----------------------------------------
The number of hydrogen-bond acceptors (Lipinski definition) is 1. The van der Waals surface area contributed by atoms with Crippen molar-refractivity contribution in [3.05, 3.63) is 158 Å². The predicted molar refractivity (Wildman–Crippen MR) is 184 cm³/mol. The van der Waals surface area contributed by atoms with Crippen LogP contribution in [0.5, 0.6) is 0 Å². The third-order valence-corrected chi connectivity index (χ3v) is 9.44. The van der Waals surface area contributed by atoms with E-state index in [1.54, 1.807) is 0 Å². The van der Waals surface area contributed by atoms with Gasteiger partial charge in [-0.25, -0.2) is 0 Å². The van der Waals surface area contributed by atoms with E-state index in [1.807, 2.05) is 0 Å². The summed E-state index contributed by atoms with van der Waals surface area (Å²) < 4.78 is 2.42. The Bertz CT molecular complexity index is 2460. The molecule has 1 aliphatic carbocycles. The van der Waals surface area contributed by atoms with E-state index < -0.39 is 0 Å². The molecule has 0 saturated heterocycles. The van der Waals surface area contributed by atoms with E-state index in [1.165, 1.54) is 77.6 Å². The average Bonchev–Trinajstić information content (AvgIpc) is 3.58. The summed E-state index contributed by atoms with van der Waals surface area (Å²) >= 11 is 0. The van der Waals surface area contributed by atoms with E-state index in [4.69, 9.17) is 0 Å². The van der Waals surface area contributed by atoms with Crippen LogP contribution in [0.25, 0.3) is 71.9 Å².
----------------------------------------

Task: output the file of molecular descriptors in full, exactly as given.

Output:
The number of hydrogen-bond acceptors (Lipinski definition) is 1. The van der Waals surface area contributed by atoms with Crippen molar-refractivity contribution in [3.05, 3.63) is 158 Å². The predicted molar refractivity (Wildman–Crippen MR) is 184 cm³/mol. The van der Waals surface area contributed by atoms with Crippen LogP contribution in [0.5, 0.6) is 0 Å². The third-order valence-corrected chi connectivity index (χ3v) is 9.44. The van der Waals surface area contributed by atoms with E-state index in [1.54, 1.807) is 0 Å². The van der Waals surface area contributed by atoms with Gasteiger partial charge in [-0.25, -0.2) is 0 Å². The van der Waals surface area contributed by atoms with E-state index in [1.807, 2.05) is 0 Å². The summed E-state index contributed by atoms with van der Waals surface area (Å²) < 4.78 is 2.42. The Bertz CT molecular complexity index is 2460. The molecule has 1 aliphatic carbocycles. The van der Waals surface area contributed by atoms with E-state index < -0.39 is 0 Å². The molecule has 0 saturated heterocycles. The van der Waals surface area contributed by atoms with E-state index in [1.165, 1.54) is 77.6 Å². The average Bonchev–Trinajstić information content (AvgIpc) is 3.58. The summed E-state index contributed by atoms with van der Waals surface area (Å²) >= 11 is 0. The van der Waals surface area contributed by atoms with E-state index in [4.69, 9.17) is 0 Å². The van der Waals surface area contributed by atoms with Crippen LogP contribution in [0.25, 0.3) is 71.9 Å².